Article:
|I use Vallejo Black Grey on all the metal and the bogey wheels and English Uniform on the mantlet cover.|
|Next up is a pinwash with Citadel Athonian Camoshade.|
|Once it dries (it takes almost no time) I start working out the rest of the details.|
|And end up with this.|
|Decal time! I use an undercoat of gloss varnish and then use Microsol to set.|
|Next up I'll add in some wear and tear.|
|Taking a small corner of sponge, which comes in like every box and blister you buy, and some Vallejo Black Grey I'll lightly stipple the tanks focusing on areas of heavy wear and tear (edges, the front glacis and around hatches)|
|To end up with something like this.|
|It's my first time really trying this and I think it turned out pretty well!|
|Now, I could stop with this but... NAH! Let's bring out the pigments! Before you do the pigmenting you've got to do your matte varnish.|
|Here I've got my special dry earth blend pigment, pigment setter and my varnished tank!|
|Tap or brush dry pigment into the tracks, edges and other places that would get dirty, then lightly layer the setter over top and then, for extra chunky results, tap an additional layer of pigment overtop of the setter.|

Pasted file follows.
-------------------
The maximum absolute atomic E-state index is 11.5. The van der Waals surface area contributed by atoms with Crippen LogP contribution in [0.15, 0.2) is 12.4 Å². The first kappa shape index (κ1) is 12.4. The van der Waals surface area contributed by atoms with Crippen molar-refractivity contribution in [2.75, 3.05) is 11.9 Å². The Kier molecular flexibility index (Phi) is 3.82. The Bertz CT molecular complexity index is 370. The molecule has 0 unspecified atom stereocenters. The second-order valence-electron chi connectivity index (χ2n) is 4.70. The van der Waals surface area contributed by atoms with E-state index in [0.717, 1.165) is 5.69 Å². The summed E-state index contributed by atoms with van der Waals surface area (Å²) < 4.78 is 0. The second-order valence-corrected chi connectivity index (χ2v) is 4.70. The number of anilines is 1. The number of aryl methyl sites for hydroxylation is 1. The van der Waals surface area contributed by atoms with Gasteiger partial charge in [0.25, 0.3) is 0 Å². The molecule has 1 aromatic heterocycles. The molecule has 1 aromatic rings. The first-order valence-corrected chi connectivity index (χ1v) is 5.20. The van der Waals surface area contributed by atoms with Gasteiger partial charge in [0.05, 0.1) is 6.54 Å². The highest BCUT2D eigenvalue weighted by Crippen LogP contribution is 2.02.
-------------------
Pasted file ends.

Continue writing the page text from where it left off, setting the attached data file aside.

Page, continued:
|I also added antennae to my dudes for the first time. I saw them on some of Dirty Jon's Cromwells at Guns of August and he explained to me how to pull it off. I think it looks really great! Thanks Jon!|
|After painting the tracks and MG's Vallejo Black Grey I do a dry brush of Vallejo Gunmetal Black to give them a bit of wear and shine while retaining the "gun black" look. (This happens before the pigment but I forgot to take a shot of it.)|
|And that's it! Mr. Meaty Gun is all done. Have some pics.|
This is a sweet kit. I had planned to maybe base my army around the Isherman before, but now I'm sold.
Detail, 4.5/5: Great all around. The M-51 Turret and Gun really shine. The one thing that kind of bummed me out is that both tanks look the same. I was hoping for a little visual diversity in a box set.
Build, 3.5/5: Those freaking MG posts always irk me. That combined with the massive gun make the build a little more complex than the average tank.
Value, 4.5/5: Come on! This tank is sweet. 2 for USD $26 puts them right in line with other like box sets. And as I'll be using these as the centerpiece of my army I'll certainly be buying more. For those of you not sold, it's cheap points wise with a solid gun, I'd recommend a platoon of 3 or 4 if you've got the points.
Overall, 4.25/5: This is a really swell tank. I normally find Shermans pretty boring but all the gubbins, the uprated turret and the monstrous gun make this Shermy a real looker. On the table I bet it will perform admirably, if it weren't for those darn build issues this would have scored 4.5 or even higher.
"Throckmorton is a reclusive cactus farmer living somewhere in the frosty northern climes of Alberta, Canada. When not pricking himself on pointy caryophyllales, he occasionally deigns to climb down from his northern 'Cactus Throne' to play some Flames and very occasionally writes about his adventures on Throck Of War, his personal blog."
Models provided by Throckmorton's wallet.